The Economy

Consumer Doubts Remain Obstacle to Bitcoin Growth

Big names are allowing customers to pay with the cryptocurrency, but the amount of daily retail transactions is still very low.
Matthew HellerMarch 17, 2015
Consumer Doubts Remain Obstacle to Bitcoin Growth

Bitcoin users will reach nearly five million by the end of 2019, but consumers will continue to be wary of using the cryptocurrency for retail transactions, according to a new report.

Britain’s Juniper Research forecasts 4.7 million bitcoin users worldwide by the end of the decade, up from just over 1.3 million last year. But its study provides further evidence that while the number of merchants accepting the cryptocurrency — including big names like Microsoft, Expedia, and — continues to grow, bitcoin will continue to be used primarily for exchange trading.

The U.S. Federal Reserve determined in a recent analysis that the currency is “still barely used for payments for goods and services.”

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[contextly_sidebar id=”v7IS0EkBcFM1JFTXuJ4tUgv1rkijAAzJ”]“While average daily transaction volumes have increased by around 50% since March 2014, the indications are that much of this growth results from higher transaction levels by established users rather from any substantial uplift in consumer adoption,” Dr. Windsor Holden, author of the Juniper report, said in a news release.

Juniper found that consumers are being deterred from using bitcoin by, among other things, the difficulty in communicating the concept of cryptocurrency payments to end users and “bitcoin’s historical association with — and continued use by — criminals for illegal purchases and money laundering.”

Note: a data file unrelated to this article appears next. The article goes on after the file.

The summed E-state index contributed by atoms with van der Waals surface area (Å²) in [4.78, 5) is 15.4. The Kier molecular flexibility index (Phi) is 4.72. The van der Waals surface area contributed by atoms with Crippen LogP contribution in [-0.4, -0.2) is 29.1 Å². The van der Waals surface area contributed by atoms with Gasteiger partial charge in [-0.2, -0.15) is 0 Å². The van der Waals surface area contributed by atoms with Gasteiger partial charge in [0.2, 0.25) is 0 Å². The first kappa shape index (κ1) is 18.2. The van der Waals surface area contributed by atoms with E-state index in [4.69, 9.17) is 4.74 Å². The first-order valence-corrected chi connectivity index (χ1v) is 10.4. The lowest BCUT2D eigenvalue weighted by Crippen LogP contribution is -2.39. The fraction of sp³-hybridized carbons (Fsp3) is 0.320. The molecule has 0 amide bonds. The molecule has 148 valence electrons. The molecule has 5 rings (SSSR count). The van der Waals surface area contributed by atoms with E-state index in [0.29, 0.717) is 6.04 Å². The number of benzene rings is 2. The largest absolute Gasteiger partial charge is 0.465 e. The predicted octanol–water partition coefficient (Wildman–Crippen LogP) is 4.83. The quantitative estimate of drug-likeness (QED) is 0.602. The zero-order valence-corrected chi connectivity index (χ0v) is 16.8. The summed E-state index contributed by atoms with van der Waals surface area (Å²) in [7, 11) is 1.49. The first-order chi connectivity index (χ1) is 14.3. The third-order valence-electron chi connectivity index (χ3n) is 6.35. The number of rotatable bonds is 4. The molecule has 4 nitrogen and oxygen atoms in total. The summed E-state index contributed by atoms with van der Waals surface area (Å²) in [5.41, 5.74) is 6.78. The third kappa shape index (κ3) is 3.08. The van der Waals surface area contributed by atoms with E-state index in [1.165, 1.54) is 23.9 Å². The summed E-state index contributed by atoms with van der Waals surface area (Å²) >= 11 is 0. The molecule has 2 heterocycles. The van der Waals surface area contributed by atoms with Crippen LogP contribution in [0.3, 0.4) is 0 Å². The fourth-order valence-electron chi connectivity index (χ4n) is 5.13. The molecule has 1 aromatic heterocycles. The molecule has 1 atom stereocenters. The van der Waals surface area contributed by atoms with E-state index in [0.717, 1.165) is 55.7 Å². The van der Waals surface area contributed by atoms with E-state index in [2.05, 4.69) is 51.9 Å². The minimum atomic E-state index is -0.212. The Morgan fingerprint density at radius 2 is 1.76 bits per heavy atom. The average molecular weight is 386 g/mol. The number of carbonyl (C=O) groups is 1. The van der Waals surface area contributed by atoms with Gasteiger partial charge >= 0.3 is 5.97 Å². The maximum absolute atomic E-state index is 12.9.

Another possible obstacle to bitcoin growth, Juniper said, is that with many bitcoins being hoarded by early speculators, currency supply could be further restricted.

According to estimates by Melotic, a Hong Kong-based cryptocurrency technology company, fewer than 5,000 bitcoins per day (worth roughly $1.2 million) are being used for retail transactions. “For many people, the currency simply doesn’t solve a problem, given the convenience and familiarity of using credit cards,” MIT Technology Review reported last month.

“Even people who might be inclined to use bitcoin might be wary of its volatility,” it added, citing the high-profile failures last year of the Mt. Gox and Moolah exchanges.

Juniper suggested that the creation of the introduction of licensed, regulated bitcoin exchanges could boost retail adoption by stabilizing currency values. In January, the virtual currency passed a milestone when startup Coinbase opened the first regulated exchange based in the United States.